In this guide, we will cover the basics of lease accounting, answering the questions:  

  • What is a lease?  
  • What are the advantages of leasing?  
  • What are the disadvantages of leasing?  
  • What is lease accounting for a lessee?  
  • What changes in lease accounting do organizations need to consider when adopting the new accounting standards?
  • What is the journal entry for a lease?
  • How do you treat a lease in accounting?
  • What are the new lease accounting standards?  


Leasing: The Basics  

What is a lease?  

A lease is a contract under which a property or asset owner (the lessor) allows another party (the lessee) to use an identified property, plant or piece of equipment for a set period of time in exchange for compensation. The two most common types of leases for lessees are operating leases and finance leases.  

How an individual or entity goes about lease accounting depends on many variables, including the type of lease and the current accounting standards. Here’s what you need to know.  

Lease classifications: Operating lease vs financial lease  

The two most common types of leases for lessees are operating leases and financing leases, otherwise known as capital leases. Generally, a lease qualifies as a financing lease –or capital lease – under IFRS standards when risks and rewards have been fully transferred to the lessee from the lessor. Sometimes, the lines here can be blurred, so a lease should be recorded as a financial lease if it meets at least one of the following criteria:  

  • Ownership is shifted from the lessor to the lessee at the end of the lease term. Alternatively, the lessee has a purchase option, and it is reasonable to believe they will use it.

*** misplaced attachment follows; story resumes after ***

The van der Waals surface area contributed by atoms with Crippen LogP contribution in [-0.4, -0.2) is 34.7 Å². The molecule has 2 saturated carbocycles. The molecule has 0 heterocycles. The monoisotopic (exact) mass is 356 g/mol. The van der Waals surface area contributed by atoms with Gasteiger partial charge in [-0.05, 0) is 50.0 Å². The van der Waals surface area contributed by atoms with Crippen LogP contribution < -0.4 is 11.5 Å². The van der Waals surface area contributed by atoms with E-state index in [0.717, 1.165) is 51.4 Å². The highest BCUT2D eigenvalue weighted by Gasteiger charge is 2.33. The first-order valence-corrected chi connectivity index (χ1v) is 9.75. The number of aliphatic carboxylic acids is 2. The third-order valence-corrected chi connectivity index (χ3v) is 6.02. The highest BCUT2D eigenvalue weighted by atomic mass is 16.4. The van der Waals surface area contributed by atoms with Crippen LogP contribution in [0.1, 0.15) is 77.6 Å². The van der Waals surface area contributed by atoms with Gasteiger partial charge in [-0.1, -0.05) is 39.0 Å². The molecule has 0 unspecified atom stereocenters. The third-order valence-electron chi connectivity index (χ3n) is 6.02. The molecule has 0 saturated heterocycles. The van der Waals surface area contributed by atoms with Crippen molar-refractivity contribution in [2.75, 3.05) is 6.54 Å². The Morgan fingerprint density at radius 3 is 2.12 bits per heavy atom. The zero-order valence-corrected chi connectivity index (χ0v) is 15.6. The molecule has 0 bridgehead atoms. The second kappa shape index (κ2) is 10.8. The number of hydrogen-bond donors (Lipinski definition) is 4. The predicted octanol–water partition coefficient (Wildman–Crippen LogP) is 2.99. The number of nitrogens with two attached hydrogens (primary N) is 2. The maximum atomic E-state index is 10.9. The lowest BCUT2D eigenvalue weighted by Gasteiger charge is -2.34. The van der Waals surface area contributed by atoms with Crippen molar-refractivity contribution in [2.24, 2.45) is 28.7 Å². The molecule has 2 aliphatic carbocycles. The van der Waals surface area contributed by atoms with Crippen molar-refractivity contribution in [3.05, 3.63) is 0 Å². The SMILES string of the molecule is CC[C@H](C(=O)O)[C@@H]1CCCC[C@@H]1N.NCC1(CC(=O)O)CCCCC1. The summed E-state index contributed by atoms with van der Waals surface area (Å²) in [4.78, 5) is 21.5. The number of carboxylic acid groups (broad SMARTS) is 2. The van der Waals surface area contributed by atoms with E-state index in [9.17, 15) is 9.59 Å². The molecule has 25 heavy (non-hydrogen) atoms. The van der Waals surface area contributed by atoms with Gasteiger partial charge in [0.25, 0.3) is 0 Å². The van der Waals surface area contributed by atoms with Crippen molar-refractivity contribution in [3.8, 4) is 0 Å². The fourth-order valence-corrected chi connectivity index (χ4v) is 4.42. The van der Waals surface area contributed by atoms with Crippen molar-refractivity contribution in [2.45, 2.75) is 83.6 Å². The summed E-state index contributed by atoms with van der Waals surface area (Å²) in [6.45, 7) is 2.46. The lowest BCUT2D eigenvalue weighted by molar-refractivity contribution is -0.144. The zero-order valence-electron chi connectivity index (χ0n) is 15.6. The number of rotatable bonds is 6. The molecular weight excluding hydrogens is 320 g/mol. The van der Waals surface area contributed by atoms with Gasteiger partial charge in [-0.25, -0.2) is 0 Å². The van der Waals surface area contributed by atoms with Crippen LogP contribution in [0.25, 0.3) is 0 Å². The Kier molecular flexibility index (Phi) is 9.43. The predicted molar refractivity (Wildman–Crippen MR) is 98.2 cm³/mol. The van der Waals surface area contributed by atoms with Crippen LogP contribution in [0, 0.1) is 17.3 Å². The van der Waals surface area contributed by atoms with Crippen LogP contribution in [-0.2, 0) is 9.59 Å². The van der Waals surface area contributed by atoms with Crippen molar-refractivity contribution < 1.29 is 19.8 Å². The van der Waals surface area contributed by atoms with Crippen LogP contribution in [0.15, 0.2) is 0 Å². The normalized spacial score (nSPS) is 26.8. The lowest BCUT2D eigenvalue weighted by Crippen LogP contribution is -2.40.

• To this end, the lessor may offer a bargain purchase option, which gives the lessee an option to purchase the asset under market value at a future date.  
  • The lease term covers 75% or more of the asset’s remaining economic life.  
  • The net present value (NPV) of minimum lease payments equals at least 90% of the asset’s fair value.  
  • There is no alternative use for the asset following the completion of the lease term.  

Otherwise, a lease is classified as an operating lease, which is a standard landlord-renter contract.  

What are the advantages of leasing?  

A lease is often more attractive than a loan or a purchase contract. Distinct advantages of leasing include:  

  • Scheduled payments that are more flexible than payments under loan contracts.  
  • Lower after-tax costs due to differing tax rates for lessors and lessees.  
  • 100% financing of the price of the asset.  
  • For operating leases, companies create expenses rather than liabilities, which allows for financial funding.  

What are the disadvantages of leasing?

There can also be several disadvantages to leasing, including:  

  • Agency costs, or the separation between the asset’s ownership (lessor) and control of the asset (lessee).  
  • Issues with lessees  


Lease Accounting: The Basics  

What is lease accounting for a lessee?  

Lease accounting is different for lessors and lessees. In this section, we will discuss lease accounting for lessees. At the start of a lease, the lessee is required to measure a lease’s:

  • Lease liability: This is the present value of lease payments, including any discount rate.  
  • Right-of-use asset: This is the initial amount of any lease liability, which takes into account any any lease payments made before the commencement date and any initial direct costs incurred.  

When a lessee has designated a lease as a finance lease, that lease should recognize:  

  • The ongoing amortization of the right-of-use asset